This website tells some of the stories of Japanese people who lived in Orange County, California in the first half of the 20th century. How exactly their lives unfolded remains foggy to us today, but thanks to California State University of Fullerton's Lawrence de Graaf Center for Oral and Public History’s oral histories, which this website is almost entirely based upon, we have a window into how they remember their lives and their communities.
What's in the site?
The Orange County Japanese Experience (OCJE) website includes multiple detailed maps that show the movements and places of these individuals across many decades. The maps, which are derived from nearly thirty individuals’ oral testimony, allow you to click points and lines to learn more about a moment in time in a person’s life, toggle time to track how multiple moved over decades, and to turn off layers. Each map focuses on different people, areas of the world, or time periods. OCJE is also made up of three main theme pages, with multiple sub-themes and maps, that attempt to expose different facets of the historical OC Japanese communities.
Click here to learn how to use the map.
Why "Japanese" and not "Japanese American"?
I have deliberately chosen to name this site the Orange County Japanese Experience, rather than Japanese American, because it seemed somewhat anachronistic to describe the whole experience as Japanese American when the accounts of both first and second-generation Japanese frequently highlighted their experience in the U.S. as non-American “Others.” You can read more about terminology in a longer explanation below.
Navigate as you like!
From here, you may explore the site however you like. It is meant to be non-linear. The introductory explanation continues below, but you can begin prodding through the first map, jump to a page that sounds interesting, or skim until something catches your eye. I hope you will find new connections that are not apparent to me!
Using each oral narrative, which told the story of an individual, their community institutions, and their parents’ lives, I was able to create reasonably precise maps for this project. Sometimes their accounts could pinpoint an address or an intersection where they lived for just a few months, and other times it was as vague as an entire state! But as I began to read through oral histories and create maps, I realized that the narratives contain an inestimable amount of information about the Orange County Japanese and Japanese American community before and after World War Two, along with significant descriptions of their lifeways. That is how the many themes and subthemes for this project came about—naturally from reading a selection of almost thirty people’s accounts of their world.
However, the experiences represented in this project are unique and I cannot say they are representative of a universal Orange County Japanese experience in the first half of the 20th century. In fact, as you browse the website, you might notice that a significant number of those that appear here were economically successful and/or impactful in the Orange County community. For those Japanese that came to the U.S., or Americans of Japanese ancestry, there were multiple times when their lives could have broken away from Orange County. Their stories would not appear in the oral histories that make up the OCJE site. As traveling and migrant labor, they could have returned to Japan after making (and sending home) a respectable amount of money. As a Nisei (second generation Japanese) born in the U.S., they could have been sent to Japan for education, but never returned to the U.S. As a so-called “enemy alien” at the beginning of World War 2, unwilling to swear allegiance to the U.S. despite the stripping of their civil rights, they could have been deported to Japan. Yet again, as an “enemy alien,” they could have volunteered for the military, fought, and died.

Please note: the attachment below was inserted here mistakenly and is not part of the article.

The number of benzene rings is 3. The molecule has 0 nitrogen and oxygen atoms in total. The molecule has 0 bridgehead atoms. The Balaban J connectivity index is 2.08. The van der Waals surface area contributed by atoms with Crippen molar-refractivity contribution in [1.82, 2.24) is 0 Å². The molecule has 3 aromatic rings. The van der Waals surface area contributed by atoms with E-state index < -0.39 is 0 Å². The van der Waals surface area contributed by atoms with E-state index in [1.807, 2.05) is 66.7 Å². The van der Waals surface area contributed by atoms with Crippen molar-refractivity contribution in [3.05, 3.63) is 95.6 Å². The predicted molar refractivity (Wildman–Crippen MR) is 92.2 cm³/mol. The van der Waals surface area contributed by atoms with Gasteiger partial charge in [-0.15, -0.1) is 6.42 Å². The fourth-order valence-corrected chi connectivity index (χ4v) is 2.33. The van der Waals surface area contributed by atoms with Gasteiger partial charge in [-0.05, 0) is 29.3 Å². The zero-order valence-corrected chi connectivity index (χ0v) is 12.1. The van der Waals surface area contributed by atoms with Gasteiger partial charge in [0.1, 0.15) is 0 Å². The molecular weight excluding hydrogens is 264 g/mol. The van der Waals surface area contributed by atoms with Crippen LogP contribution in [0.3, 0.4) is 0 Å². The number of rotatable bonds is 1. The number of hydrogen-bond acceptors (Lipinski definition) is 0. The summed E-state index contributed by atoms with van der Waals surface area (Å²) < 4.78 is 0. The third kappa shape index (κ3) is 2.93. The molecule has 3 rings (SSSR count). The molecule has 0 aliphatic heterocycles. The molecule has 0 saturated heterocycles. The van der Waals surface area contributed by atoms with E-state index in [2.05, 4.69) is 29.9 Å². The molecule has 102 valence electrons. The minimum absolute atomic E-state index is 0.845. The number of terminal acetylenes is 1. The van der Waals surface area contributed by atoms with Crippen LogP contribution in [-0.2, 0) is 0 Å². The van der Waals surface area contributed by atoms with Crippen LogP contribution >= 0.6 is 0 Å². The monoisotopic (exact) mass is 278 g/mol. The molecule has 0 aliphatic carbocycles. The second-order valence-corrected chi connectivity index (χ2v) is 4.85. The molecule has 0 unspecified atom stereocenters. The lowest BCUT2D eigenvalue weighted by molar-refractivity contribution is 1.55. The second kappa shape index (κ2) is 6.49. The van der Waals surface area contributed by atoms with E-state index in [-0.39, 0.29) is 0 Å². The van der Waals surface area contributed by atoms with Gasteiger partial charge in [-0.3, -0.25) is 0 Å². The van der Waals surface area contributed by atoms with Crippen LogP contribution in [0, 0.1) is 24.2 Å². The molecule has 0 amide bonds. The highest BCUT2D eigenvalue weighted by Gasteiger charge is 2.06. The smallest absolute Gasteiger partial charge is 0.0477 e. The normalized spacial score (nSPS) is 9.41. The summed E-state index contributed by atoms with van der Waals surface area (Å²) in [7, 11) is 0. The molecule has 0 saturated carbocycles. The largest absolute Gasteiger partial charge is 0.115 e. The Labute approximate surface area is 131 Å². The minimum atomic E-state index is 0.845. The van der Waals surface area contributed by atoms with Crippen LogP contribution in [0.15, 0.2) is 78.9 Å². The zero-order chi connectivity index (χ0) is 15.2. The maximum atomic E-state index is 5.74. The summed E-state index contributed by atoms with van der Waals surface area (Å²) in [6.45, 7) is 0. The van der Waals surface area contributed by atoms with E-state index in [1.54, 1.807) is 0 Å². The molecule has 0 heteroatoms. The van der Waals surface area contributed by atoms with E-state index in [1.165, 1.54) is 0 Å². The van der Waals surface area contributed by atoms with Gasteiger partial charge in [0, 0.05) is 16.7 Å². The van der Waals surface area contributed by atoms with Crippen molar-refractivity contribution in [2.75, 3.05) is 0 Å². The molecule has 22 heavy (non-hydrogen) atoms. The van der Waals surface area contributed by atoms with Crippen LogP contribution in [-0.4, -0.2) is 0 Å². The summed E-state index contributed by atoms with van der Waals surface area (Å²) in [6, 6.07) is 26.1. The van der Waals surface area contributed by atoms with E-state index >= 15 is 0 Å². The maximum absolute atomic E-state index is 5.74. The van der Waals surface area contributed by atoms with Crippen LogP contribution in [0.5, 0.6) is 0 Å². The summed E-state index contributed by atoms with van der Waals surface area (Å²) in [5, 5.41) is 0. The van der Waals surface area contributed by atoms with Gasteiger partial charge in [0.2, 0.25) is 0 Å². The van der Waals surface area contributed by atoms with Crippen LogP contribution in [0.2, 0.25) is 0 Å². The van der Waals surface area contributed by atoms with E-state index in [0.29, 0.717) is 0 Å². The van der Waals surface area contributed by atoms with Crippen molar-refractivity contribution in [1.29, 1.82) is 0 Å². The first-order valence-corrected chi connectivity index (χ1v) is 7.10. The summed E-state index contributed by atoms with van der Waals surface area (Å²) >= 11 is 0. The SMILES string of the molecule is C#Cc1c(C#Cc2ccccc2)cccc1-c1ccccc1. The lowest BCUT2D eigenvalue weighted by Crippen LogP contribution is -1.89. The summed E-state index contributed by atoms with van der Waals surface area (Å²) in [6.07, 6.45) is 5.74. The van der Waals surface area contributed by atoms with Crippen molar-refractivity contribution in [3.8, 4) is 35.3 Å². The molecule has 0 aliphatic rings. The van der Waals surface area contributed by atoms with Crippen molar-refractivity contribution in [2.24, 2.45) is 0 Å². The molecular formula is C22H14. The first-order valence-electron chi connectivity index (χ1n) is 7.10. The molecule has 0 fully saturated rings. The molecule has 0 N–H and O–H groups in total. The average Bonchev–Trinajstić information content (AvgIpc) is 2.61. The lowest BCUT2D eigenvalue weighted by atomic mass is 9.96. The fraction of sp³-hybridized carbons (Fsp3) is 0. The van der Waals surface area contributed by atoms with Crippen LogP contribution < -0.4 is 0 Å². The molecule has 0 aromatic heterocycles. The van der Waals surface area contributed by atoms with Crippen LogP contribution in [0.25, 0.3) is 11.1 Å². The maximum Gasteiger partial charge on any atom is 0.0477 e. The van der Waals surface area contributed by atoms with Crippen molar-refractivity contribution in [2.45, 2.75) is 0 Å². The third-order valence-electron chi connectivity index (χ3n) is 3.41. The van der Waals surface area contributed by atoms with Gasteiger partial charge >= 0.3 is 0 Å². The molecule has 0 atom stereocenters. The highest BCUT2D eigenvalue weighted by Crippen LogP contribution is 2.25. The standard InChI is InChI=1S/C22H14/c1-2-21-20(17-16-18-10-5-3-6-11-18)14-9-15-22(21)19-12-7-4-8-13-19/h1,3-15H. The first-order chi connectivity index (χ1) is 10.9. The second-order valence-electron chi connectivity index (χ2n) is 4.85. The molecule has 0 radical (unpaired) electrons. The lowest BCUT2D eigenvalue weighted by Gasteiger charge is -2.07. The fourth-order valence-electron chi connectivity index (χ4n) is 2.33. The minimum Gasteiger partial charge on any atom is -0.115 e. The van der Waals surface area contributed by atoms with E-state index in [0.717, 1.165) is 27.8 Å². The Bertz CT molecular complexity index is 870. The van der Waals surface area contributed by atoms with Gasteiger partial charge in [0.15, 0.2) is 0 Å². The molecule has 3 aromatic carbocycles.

I acknowledge that I am not an expert on Japanese-American studies or Asian-American studies and have come to this field with next to no historiographical knowledge. I decided to rely as much as possible upon the source base and derive my conclusions and themes from that alone. So, I have made a couple lexical choices that may or may not be conventional. What is known as “evacuation,” “Japanese internment,” and so on, I have called “incarceration.” I chose incarceration because both evacuation and Japanese internment are not strong enough to describe the nature of forced removal that Japanese suffered. I also declined to use “concentration camp,” because that term is mostly understood as a shorthand for Nazi deathcamps, where prisoners were not fed properly, routinely murdered, and experimented upon. Also, multiple narrators of these oral histories described the Japanese evacuation camps as prisons and felt like they were imprisoned because of armed guards.
I also decided to call this project the Orange County Japanese Experience, rather than Japanese American Experience. First-generation immigrants were not legally considered Americans even with long-term residence, and even descendants of those Japanese who were born in the U.S. faced discrimination or restrictions to their full civil rights. While today the “hyphenization” of nationalities and “American” is common and expected, it seems somewhat anachronistic to describe first-generation Japanese immigrants as “Japanese Americans” when mostly describing the period of 1900 and 1950, because they often experienced that time period as non-American Others. I have, however, decided to refer to those born in the U.S. between those years as Japanese-Americans, because they were legally allowed to own land—something very important to the farming communities of Orange County. This lexical decision then fairly closely aligns to how the government treated Japanese and their descendants at the time.